Colleagues in Caring: Regional Collaboratives for Nursing Work Force Development was a national program to streamline the nursing education system and increase the capacity and attractiveness of the nursing profession that started in October 1994 when the Robert Wood Johnson Foundation (RWJF) Board of Trustees authorized a total of up to $4 million for the program; it made an additional authorization of up to $3 million in 1998. The program concluded in June 2003.
The program supported 23 statewide and multi-county consortiums or collaboratives that worked on a regional basis to:
- Give nurses greater educational and career mobility
- Align the supply of nurses more closely with marketplace demand
- Develop programs to recruit and retain nurses
- Affect public policy on nursing education and workforce issues.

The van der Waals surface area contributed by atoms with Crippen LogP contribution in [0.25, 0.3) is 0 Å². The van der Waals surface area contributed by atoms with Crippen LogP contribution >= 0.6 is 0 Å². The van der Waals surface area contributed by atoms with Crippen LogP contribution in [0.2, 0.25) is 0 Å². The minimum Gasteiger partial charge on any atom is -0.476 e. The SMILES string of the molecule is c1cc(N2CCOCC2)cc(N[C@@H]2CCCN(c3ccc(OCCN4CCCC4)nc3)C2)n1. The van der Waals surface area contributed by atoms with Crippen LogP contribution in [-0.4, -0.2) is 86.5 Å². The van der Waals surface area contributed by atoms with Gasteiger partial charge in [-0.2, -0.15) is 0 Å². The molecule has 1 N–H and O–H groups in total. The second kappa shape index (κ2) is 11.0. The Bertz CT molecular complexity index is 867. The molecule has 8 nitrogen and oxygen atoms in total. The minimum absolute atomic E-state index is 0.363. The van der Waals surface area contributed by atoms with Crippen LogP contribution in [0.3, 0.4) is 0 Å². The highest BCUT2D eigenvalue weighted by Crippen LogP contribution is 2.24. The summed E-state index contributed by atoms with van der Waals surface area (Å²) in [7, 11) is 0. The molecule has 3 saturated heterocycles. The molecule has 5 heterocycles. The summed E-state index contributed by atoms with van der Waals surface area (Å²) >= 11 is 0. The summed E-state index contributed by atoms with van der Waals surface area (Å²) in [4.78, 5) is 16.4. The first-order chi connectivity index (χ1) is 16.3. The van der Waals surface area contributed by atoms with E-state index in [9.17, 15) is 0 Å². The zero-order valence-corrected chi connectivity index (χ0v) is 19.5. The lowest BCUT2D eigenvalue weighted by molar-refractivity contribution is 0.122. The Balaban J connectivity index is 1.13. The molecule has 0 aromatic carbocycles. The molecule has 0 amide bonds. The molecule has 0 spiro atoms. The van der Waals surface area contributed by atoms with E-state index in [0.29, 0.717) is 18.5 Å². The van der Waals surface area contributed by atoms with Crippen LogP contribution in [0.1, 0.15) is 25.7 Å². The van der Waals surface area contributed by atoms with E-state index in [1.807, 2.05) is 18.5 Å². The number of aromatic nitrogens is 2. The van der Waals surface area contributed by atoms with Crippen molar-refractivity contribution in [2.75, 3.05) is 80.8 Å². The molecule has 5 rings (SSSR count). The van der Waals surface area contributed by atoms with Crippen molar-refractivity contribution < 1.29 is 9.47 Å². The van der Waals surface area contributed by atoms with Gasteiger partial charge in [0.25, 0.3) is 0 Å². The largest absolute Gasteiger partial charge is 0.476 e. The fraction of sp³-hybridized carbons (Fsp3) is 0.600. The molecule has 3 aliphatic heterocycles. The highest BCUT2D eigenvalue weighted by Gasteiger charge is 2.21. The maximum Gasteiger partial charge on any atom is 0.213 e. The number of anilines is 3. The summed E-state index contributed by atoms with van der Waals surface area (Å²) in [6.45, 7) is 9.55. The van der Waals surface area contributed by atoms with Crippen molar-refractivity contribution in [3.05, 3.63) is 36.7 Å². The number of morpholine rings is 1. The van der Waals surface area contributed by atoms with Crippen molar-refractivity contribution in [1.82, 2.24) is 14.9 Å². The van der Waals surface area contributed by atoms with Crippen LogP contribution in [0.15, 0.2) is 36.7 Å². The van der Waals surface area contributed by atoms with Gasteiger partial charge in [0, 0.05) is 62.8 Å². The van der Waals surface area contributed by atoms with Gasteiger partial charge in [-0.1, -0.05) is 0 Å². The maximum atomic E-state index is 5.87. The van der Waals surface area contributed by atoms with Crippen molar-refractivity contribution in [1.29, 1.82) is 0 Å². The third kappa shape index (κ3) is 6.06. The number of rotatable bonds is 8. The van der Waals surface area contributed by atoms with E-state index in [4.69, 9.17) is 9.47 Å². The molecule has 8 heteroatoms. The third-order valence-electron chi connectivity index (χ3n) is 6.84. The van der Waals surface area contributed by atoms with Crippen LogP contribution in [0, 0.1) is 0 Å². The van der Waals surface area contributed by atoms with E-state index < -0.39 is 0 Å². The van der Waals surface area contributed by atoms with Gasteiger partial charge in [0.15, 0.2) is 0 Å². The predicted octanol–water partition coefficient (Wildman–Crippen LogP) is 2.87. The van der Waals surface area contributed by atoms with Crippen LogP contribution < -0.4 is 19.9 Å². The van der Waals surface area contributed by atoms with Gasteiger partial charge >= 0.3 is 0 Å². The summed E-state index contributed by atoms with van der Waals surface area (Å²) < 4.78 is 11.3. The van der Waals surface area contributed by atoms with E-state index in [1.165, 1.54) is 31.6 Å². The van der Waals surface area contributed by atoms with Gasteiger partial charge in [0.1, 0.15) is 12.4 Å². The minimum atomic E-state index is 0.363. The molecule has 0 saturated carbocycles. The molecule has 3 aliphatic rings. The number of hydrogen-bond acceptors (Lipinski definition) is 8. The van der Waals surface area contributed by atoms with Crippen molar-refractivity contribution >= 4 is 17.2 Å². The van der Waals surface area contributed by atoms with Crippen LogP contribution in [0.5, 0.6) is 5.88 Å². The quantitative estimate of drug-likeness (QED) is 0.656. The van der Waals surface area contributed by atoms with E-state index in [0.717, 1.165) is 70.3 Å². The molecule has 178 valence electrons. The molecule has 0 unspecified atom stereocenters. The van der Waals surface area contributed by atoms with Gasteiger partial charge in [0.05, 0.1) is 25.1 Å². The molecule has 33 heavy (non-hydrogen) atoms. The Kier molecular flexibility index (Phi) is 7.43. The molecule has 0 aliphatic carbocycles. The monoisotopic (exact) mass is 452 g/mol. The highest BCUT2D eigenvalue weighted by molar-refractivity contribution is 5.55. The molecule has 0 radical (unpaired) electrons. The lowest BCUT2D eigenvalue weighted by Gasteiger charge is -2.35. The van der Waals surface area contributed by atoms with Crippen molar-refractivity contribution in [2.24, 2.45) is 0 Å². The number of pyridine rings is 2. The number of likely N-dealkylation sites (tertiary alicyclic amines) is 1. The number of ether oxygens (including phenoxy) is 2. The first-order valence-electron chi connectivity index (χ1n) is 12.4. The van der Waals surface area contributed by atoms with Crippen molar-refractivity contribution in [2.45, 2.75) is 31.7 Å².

Project collaboratives developed programs and strategies to recruit new nurses and retain veterans. At the same time, they developed and implemented plans that remove barriers to educational mobility and make it easier for nurses to enhance their skills and caregiving expertise.
Because the country headed into a nursing shortage during the program, the collaboratives also focused on implementing data collection and analysis systems that clarified the dimensions and ramifications of the nation's nursing shortage and helped the profession and state policymakers prepare for the future. In this regard, eight Colleagues in Caring projects created formal, ongoing statewide structures to continue generating nursing workforce data and pursuing public policy change based on that data.